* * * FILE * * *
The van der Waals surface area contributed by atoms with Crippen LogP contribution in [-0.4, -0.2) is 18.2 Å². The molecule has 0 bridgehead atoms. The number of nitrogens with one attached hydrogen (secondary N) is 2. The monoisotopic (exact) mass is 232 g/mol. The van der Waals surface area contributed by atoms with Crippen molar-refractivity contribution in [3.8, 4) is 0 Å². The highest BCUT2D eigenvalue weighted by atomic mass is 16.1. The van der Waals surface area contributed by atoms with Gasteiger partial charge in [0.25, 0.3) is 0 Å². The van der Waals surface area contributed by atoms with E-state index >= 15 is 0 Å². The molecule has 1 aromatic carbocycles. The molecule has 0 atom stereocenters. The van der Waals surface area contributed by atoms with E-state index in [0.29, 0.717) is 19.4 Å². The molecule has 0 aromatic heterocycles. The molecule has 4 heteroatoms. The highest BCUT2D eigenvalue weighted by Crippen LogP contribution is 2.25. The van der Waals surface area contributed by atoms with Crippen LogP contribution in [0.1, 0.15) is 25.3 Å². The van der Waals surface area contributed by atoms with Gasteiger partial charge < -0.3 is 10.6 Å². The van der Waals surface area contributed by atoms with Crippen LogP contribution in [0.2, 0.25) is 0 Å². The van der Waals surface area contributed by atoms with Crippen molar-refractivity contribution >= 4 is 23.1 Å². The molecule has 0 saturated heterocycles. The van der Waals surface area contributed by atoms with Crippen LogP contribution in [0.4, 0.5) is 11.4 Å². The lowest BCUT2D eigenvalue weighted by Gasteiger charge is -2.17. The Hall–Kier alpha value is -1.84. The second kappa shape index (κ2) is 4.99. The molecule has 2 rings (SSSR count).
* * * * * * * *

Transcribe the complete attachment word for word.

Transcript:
The van der Waals surface area contributed by atoms with Crippen LogP contribution in [-0.4, -0.2) is 18.2 Å². The molecule has 0 bridgehead atoms. The number of nitrogens with one attached hydrogen (secondary N) is 2. The monoisotopic (exact) mass is 232 g/mol. The van der Waals surface area contributed by atoms with Crippen molar-refractivity contribution in [3.8, 4) is 0 Å². The highest BCUT2D eigenvalue weighted by atomic mass is 16.1. The van der Waals surface area contributed by atoms with Gasteiger partial charge in [0.25, 0.3) is 0 Å². The van der Waals surface area contributed by atoms with E-state index >= 15 is 0 Å². The molecule has 1 aromatic carbocycles. The molecule has 0 atom stereocenters. The van der Waals surface area contributed by atoms with E-state index in [0.29, 0.717) is 19.4 Å². The molecule has 0 aromatic heterocycles. The molecule has 4 heteroatoms. The highest BCUT2D eigenvalue weighted by Crippen LogP contribution is 2.25. The van der Waals surface area contributed by atoms with Crippen LogP contribution in [0.1, 0.15) is 25.3 Å². The van der Waals surface area contributed by atoms with Gasteiger partial charge < -0.3 is 10.6 Å². The van der Waals surface area contributed by atoms with Crippen LogP contribution in [0.2, 0.25) is 0 Å². The van der Waals surface area contributed by atoms with Crippen molar-refractivity contribution >= 4 is 23.1 Å². The molecule has 0 saturated heterocycles. The van der Waals surface area contributed by atoms with Crippen LogP contribution in [0.4, 0.5) is 11.4 Å². The lowest BCUT2D eigenvalue weighted by Gasteiger charge is -2.17. The Hall–Kier alpha value is -1.84. The second kappa shape index (κ2) is 4.99. The molecule has 2 rings (SSSR count).